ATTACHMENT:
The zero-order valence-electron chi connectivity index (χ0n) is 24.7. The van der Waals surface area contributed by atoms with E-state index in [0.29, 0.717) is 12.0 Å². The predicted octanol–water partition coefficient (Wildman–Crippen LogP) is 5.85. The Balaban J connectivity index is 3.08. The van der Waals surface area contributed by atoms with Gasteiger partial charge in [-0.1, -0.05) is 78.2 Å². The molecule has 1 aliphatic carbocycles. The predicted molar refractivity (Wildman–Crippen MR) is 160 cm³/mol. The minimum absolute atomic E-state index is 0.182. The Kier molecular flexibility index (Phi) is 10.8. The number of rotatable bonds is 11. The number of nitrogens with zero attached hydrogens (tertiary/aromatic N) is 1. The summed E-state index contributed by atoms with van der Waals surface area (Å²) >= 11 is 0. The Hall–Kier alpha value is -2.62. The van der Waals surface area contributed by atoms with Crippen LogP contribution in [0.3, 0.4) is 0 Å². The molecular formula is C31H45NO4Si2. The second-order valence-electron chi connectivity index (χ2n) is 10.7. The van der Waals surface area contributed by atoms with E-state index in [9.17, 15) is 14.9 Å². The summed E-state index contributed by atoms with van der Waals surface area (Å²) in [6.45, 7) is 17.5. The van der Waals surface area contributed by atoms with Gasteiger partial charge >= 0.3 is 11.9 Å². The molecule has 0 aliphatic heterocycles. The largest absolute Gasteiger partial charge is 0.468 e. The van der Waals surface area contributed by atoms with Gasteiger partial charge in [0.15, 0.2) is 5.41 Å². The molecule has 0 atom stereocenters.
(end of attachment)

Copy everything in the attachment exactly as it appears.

The zero-order valence-electron chi connectivity index (χ0n) is 24.7. The van der Waals surface area contributed by atoms with E-state index in [0.29, 0.717) is 12.0 Å². The predicted octanol–water partition coefficient (Wildman–Crippen LogP) is 5.85. The Balaban J connectivity index is 3.08. The van der Waals surface area contributed by atoms with Gasteiger partial charge in [-0.1, -0.05) is 78.2 Å². The molecule has 1 aliphatic carbocycles. The predicted molar refractivity (Wildman–Crippen MR) is 160 cm³/mol. The minimum absolute atomic E-state index is 0.182. The Kier molecular flexibility index (Phi) is 10.8. The number of rotatable bonds is 11. The number of nitrogens with zero attached hydrogens (tertiary/aromatic N) is 1. The summed E-state index contributed by atoms with van der Waals surface area (Å²) >= 11 is 0. The Hall–Kier alpha value is -2.62. The van der Waals surface area contributed by atoms with Crippen LogP contribution in [0.3, 0.4) is 0 Å². The molecular formula is C31H45NO4Si2. The second-order valence-electron chi connectivity index (χ2n) is 10.7. The van der Waals surface area contributed by atoms with E-state index in [9.17, 15) is 14.9 Å². The summed E-state index contributed by atoms with van der Waals surface area (Å²) in [6.45, 7) is 17.5. The van der Waals surface area contributed by atoms with Gasteiger partial charge >= 0.3 is 11.9 Å². The molecule has 0 aliphatic heterocycles. The largest absolute Gasteiger partial charge is 0.468 e. The van der Waals surface area contributed by atoms with Gasteiger partial charge in [0.15, 0.2) is 5.41 Å². The molecule has 0 atom stereocenters.